Introduction to Stock Short Sales for Investors - dummies

Introduction to Stock Short Sales for Investors

By Paul Mladjenovic

The vast majority of stock investors are familiar with buying stock, holding onto it for a while, and hoping its value goes up. This kind of thinking is called going long. Astute investors also profit in the market when stock prices fall.

Going short (also called shorting a stock, selling short, or doing a short sale) on a stock is a common technique for profiting from a stock price decline. A short sale is a bet that a particular stock is going down.

To go short, you have to be deemed (by your broker) creditworthy — your account needs to be approved for short selling. When you’re approved for margin trading, you’re probably set to sell short, too. Talk to your broker (or check on the broker’s website for information) about limitations in your account regarding going short.

You must understand brokerage rules before you conduct short selling. The broker must approve you for it, and you must meet the minimum collateral requirement, which is typically $2,000 or 50 percent (whichever is higher) of the shorted stock’s market value. If the stock generates dividends, those dividends are paid to the stock’s owner, not to the person who borrows to go short. Check with your broker for complete details.

Because going short on stocks has greater risks than going long, beginning investors should avoid shorting stocks until they become more seasoned.

What happens when stock prices increase

Say that you were wrong about DOA and that the stock price rises from the ashes as it goes from $50 to $87. You still have to return the 100 shares you borrowed. With the stock’s price at $87, that means you have to buy the stock for $8,700 (100 shares at the new, higher price of $87). The additional $3,700 ($8,700 less the original $5,000) comes from your pocket!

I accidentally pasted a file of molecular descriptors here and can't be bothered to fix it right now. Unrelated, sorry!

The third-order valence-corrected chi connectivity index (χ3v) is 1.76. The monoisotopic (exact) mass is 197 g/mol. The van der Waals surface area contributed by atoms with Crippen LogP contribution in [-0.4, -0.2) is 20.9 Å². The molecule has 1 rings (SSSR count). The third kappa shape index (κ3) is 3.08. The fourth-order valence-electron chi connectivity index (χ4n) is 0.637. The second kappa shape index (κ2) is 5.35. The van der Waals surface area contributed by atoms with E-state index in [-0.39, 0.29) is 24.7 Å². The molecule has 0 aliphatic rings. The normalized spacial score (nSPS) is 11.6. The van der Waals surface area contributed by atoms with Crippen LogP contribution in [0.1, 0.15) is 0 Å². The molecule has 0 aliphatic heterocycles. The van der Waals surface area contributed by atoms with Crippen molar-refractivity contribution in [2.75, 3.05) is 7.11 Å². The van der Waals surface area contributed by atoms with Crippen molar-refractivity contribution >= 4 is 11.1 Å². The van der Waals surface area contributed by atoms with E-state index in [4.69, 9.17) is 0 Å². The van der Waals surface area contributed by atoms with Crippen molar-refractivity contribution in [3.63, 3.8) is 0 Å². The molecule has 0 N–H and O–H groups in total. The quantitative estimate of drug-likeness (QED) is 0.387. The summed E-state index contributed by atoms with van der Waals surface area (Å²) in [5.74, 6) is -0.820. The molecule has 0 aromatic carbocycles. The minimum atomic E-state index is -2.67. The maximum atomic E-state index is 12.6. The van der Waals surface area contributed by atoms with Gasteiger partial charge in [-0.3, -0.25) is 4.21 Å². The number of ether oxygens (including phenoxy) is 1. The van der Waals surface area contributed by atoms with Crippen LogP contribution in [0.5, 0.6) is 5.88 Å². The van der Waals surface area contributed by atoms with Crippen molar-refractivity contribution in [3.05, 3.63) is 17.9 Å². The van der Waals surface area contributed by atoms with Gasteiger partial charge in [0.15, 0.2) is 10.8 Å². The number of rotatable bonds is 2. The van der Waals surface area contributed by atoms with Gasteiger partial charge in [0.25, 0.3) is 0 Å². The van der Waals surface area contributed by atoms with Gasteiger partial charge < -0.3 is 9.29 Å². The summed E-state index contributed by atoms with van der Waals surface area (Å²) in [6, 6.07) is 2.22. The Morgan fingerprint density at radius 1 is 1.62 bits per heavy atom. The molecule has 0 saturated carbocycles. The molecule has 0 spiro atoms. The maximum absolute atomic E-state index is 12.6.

There’s no limit to how much you can lose. That’s why going short can be riskier than going long. When going long, the most you can lose is 100 percent of your money. When you go short, however, you can lose more than 100 percent of the money you invest.

Because the potential for loss is unlimited when you short a stock, you should use a stop order (also called a buy-stop order) to minimize the damage. Make it a good-til-canceled (GTC) order. You can set the stop order at a given price, and if the stock hits that price, you buy the stock back so that you can return it to its owner before the price rises even higher.

The squeeze on short sales

If you go short on a stock, you have to buy that stock back sooner or later so that you can return it to its owner. What happens when a lot of people are short on a particular stock and its price starts to rise? All those short sellers are scrambling to buy the stock back so that they can close their transactions before they lose too much money.

This mass buying quickens the pace of the stock’s ascent and puts a squeeze (called a short squeeze) on the investors who’ve been shorting the stock.

Your broker can borrow stock from another client so that you can go short on it. What happens when that client wants to sell the stock in her account — the stock that you borrowed and which is therefore no longer in her account? When that happens, your broker asks you to return the borrowed stock. You have to buy the stock back at the current price.

Going short can be a great maneuver in a declining (bear) market, but it can be brutal if the stock price goes up. If you’re a beginner, stay away from short selling until you have enough experience (and money) to risk it.